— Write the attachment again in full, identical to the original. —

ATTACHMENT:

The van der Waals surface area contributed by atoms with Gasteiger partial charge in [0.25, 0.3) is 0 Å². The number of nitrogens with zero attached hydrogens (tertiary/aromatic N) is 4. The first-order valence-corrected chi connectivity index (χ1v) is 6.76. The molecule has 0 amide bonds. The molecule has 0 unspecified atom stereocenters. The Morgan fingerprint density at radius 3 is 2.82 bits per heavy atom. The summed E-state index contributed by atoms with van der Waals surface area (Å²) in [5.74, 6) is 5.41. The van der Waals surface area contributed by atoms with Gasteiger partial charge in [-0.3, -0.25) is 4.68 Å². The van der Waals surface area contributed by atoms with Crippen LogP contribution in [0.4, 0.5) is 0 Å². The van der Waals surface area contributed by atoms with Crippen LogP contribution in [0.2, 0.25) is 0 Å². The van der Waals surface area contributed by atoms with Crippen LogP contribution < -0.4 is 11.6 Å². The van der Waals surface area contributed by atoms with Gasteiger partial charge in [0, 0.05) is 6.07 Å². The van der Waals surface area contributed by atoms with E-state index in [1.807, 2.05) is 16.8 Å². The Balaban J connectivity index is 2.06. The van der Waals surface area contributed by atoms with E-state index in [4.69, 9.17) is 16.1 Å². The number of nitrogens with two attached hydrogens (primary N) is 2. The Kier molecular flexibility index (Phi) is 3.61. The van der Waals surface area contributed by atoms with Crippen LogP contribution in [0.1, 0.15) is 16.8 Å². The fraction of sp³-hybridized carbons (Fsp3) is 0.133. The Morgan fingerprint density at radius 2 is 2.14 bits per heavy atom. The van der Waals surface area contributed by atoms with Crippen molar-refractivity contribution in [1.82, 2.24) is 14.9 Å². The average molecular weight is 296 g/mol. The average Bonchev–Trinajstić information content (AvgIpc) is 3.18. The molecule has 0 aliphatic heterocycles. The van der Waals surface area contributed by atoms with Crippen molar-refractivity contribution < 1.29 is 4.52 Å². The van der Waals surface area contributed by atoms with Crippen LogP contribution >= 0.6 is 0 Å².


The van der Waals surface area contributed by atoms with Gasteiger partial charge in [0.25, 0.3) is 0 Å². The number of nitrogens with zero attached hydrogens (tertiary/aromatic N) is 4. The first-order valence-corrected chi connectivity index (χ1v) is 6.76. The molecule has 0 amide bonds. The molecule has 0 unspecified atom stereocenters. The Morgan fingerprint density at radius 3 is 2.82 bits per heavy atom. The summed E-state index contributed by atoms with van der Waals surface area (Å²) in [5.74, 6) is 5.41. The van der Waals surface area contributed by atoms with Gasteiger partial charge in [-0.3, -0.25) is 4.68 Å². The van der Waals surface area contributed by atoms with Crippen LogP contribution in [0.4, 0.5) is 0 Å². The van der Waals surface area contributed by atoms with Crippen LogP contribution in [0.2, 0.25) is 0 Å². The van der Waals surface area contributed by atoms with Crippen LogP contribution < -0.4 is 11.6 Å². The van der Waals surface area contributed by atoms with Gasteiger partial charge in [0, 0.05) is 6.07 Å². The van der Waals surface area contributed by atoms with E-state index in [1.807, 2.05) is 16.8 Å². The Balaban J connectivity index is 2.06. The van der Waals surface area contributed by atoms with E-state index in [4.69, 9.17) is 16.1 Å². The number of nitrogens with two attached hydrogens (primary N) is 2. The Kier molecular flexibility index (Phi) is 3.61. The van der Waals surface area contributed by atoms with Crippen LogP contribution in [0.1, 0.15) is 16.8 Å². The fraction of sp³-hybridized carbons (Fsp3) is 0.133. The Morgan fingerprint density at radius 2 is 2.14 bits per heavy atom. The van der Waals surface area contributed by atoms with Crippen molar-refractivity contribution in [1.82, 2.24) is 14.9 Å². The average molecular weight is 296 g/mol. The average Bonchev–Trinajstić information content (AvgIpc) is 3.18. The molecule has 0 aliphatic heterocycles. The van der Waals surface area contributed by atoms with Crippen molar-refractivity contribution < 1.29 is 4.52 Å². The van der Waals surface area contributed by atoms with Crippen LogP contribution >= 0.6 is 0 Å².